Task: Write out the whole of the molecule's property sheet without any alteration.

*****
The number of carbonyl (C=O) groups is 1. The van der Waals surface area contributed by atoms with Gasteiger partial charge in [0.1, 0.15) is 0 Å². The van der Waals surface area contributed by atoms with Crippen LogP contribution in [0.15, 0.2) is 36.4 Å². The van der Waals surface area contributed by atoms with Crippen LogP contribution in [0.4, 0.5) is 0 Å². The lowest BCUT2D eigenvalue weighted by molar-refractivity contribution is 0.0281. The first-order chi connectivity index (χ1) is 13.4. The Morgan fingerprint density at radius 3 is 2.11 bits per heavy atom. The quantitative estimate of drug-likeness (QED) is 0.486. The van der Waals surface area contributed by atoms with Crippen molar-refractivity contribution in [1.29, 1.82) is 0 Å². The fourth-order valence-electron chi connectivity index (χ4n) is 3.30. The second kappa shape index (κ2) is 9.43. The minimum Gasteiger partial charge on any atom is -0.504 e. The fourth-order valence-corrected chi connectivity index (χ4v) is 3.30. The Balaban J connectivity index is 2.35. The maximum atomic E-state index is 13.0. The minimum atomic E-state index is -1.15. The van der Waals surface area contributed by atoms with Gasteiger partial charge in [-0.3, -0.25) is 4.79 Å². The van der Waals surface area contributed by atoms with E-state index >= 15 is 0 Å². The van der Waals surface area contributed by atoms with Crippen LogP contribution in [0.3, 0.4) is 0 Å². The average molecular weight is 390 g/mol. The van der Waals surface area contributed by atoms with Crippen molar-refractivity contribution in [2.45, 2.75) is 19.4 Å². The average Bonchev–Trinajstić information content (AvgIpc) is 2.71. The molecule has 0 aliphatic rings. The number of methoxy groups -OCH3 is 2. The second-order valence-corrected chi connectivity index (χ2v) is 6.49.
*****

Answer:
The number of carbonyl (C=O) groups is 1. The van der Waals surface area contributed by atoms with Gasteiger partial charge in [0.1, 0.15) is 0 Å². The van der Waals surface area contributed by atoms with Crippen LogP contribution in [0.15, 0.2) is 36.4 Å². The van der Waals surface area contributed by atoms with Crippen LogP contribution in [0.4, 0.5) is 0 Å². The lowest BCUT2D eigenvalue weighted by molar-refractivity contribution is 0.0281. The first-order chi connectivity index (χ1) is 13.4. The Morgan fingerprint density at radius 3 is 2.11 bits per heavy atom. The quantitative estimate of drug-likeness (QED) is 0.486. The van der Waals surface area contributed by atoms with Crippen molar-refractivity contribution in [1.29, 1.82) is 0 Å². The fourth-order valence-electron chi connectivity index (χ4n) is 3.30. The second kappa shape index (κ2) is 9.43. The minimum Gasteiger partial charge on any atom is -0.504 e. The fourth-order valence-corrected chi connectivity index (χ4v) is 3.30. The Balaban J connectivity index is 2.35. The maximum atomic E-state index is 13.0. The minimum atomic E-state index is -1.15. The van der Waals surface area contributed by atoms with Gasteiger partial charge in [-0.3, -0.25) is 4.79 Å². The van der Waals surface area contributed by atoms with E-state index >= 15 is 0 Å². The van der Waals surface area contributed by atoms with Crippen LogP contribution in [0.3, 0.4) is 0 Å². The average molecular weight is 390 g/mol. The van der Waals surface area contributed by atoms with Crippen molar-refractivity contribution in [2.45, 2.75) is 19.4 Å². The average Bonchev–Trinajstić information content (AvgIpc) is 2.71. The molecule has 0 aliphatic rings. The number of methoxy groups -OCH3 is 2. The second-order valence-corrected chi connectivity index (χ2v) is 6.49.